Last week, Mike Elgan of Internet News graced us with the 2.0 version of the decades-old concept of a “work ethic”: controlling your attention.
To start, he has a great point – it’s time to upgrade our efficiencies to best manage the many distractions that throw themselves our way every day. I admit it, I’m not always immune to the shiny thing in the corner (I’m talking to you, twhirl), but those minutes add up and it’s important to recognize that times-a-wasting when productivity (and thus, results) are particularly valuable these days. He writes:
“A person who works six hours a day but with total focus has an enormous advantage over a 12-hour-per-day workaholic who's "multi-tasking" all day, answering every phone call, constantly checking Facebook and Twitter, and indulging every interruption.”
But, I get nervous when I see technology influencing a backward step in basic human standards. A strong work ethic is a valuable trait. “The ability to pay attention,” well, it just doesn’t have the same ring. What does this mean for future generations? When candidates try to sell themselves in job interviews, should they omit the “excellent at multitasking” hype? Somehow, “I can concentrate really well on one task at a time,” doesn’t sell me on your dedication to getting the job done.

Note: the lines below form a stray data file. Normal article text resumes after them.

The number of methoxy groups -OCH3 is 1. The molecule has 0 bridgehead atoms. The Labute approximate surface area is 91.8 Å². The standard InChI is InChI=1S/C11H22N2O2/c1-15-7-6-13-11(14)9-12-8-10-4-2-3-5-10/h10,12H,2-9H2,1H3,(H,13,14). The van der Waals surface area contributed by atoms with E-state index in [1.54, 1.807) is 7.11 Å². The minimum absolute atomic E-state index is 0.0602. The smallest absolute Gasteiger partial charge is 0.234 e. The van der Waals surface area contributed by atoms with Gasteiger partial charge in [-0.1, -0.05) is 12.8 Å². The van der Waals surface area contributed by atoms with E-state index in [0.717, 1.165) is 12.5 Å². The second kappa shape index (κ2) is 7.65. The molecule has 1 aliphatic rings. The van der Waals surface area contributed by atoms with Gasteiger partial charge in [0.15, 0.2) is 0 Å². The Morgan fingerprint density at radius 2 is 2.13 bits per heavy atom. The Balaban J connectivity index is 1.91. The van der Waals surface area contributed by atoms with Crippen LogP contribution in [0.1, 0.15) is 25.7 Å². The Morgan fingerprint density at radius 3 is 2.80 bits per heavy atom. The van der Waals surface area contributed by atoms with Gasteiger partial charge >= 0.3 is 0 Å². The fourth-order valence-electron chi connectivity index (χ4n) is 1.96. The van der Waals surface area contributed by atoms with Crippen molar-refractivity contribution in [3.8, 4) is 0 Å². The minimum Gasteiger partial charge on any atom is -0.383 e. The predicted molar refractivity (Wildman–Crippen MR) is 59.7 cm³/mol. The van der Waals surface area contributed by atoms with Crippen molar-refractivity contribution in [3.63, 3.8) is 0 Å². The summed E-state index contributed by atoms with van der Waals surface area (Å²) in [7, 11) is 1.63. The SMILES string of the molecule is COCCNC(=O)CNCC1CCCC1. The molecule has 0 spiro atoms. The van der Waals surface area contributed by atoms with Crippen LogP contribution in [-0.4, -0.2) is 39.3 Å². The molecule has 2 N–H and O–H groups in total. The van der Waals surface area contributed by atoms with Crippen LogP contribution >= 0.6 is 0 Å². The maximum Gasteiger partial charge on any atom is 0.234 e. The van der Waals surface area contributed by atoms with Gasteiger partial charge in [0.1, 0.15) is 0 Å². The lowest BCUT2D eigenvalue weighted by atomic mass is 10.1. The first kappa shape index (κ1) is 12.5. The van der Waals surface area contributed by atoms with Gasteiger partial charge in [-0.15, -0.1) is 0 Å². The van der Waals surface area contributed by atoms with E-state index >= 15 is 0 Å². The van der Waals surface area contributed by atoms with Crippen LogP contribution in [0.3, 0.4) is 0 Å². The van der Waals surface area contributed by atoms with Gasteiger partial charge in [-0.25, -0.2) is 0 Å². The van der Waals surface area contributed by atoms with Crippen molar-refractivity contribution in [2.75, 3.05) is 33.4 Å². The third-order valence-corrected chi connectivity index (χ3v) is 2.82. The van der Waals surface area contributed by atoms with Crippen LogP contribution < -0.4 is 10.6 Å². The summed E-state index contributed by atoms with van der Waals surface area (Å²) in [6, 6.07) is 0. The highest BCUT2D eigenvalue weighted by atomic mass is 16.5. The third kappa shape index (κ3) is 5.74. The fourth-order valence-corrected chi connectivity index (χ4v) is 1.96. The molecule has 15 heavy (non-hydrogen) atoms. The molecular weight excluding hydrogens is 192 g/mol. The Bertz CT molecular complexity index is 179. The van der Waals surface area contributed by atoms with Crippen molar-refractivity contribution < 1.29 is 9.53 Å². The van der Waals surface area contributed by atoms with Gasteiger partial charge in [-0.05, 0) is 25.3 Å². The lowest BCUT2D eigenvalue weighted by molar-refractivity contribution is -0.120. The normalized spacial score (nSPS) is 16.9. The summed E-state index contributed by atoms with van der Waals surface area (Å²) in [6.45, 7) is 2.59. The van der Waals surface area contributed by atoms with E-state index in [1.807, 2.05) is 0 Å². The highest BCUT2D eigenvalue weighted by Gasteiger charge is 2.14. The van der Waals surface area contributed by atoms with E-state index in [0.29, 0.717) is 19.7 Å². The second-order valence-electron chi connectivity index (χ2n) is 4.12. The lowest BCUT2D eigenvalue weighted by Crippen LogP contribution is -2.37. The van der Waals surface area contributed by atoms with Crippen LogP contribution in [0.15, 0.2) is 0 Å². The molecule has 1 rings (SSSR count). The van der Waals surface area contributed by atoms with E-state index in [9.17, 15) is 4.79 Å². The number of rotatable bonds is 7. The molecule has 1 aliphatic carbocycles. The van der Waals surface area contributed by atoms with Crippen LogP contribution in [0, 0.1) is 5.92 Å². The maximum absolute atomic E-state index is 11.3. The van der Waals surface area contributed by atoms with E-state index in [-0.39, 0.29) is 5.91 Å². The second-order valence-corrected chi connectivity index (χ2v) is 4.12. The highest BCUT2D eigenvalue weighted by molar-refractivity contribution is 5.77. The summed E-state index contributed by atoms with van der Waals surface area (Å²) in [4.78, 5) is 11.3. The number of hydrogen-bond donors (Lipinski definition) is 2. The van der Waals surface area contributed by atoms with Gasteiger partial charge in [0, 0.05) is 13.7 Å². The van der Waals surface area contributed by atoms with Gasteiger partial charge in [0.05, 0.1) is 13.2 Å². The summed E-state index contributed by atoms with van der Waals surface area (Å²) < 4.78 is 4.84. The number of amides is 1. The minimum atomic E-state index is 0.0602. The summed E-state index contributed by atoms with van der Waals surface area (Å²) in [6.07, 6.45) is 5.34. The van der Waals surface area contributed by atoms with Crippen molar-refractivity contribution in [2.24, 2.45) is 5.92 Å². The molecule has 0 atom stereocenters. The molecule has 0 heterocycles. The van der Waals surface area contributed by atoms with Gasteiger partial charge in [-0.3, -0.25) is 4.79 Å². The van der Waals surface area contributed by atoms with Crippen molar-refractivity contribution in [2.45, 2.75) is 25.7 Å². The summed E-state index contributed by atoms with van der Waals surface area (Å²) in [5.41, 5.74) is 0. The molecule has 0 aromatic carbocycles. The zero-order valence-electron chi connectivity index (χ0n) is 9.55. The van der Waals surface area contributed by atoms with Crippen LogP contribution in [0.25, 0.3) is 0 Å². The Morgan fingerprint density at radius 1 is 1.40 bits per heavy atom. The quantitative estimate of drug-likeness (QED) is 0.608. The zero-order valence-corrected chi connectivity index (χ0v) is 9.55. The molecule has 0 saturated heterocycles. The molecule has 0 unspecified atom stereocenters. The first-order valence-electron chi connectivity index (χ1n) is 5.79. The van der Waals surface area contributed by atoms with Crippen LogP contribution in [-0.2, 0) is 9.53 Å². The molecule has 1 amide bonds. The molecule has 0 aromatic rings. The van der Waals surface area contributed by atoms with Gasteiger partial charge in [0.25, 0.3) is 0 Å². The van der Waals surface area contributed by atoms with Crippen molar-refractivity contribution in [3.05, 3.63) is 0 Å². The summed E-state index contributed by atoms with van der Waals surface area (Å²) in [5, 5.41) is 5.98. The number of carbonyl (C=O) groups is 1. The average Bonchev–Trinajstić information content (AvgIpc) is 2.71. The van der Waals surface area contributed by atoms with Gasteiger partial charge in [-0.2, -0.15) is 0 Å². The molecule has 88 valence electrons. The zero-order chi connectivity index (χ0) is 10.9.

I disagree with Mike, hard work is NOT dead; I think it should go without saying that to have a good work ethic includes the ability to pay focused attention and go above and beyond to get the job done. If that means you have to turn off your desktop alerts and forward your calls to voicemail to maintain your strong work ethic, do it.
I have one other thought on this: Not to open a can of worms, but I’m curious to know if the medical community is seeing an upward trend of increased Ritalin prescriptions from the past few years. If inattentiveness, difficulty getting work done, procrastination, and organization problems are resulting from our inability to focus on the task at hand, it could be a valid concern. As marketers, it's a necessity to participate participate participate, including the involvement in as many social networks as possible, engaging with as many people as possible, as often as possible. Are we doing ourselves more harm than good?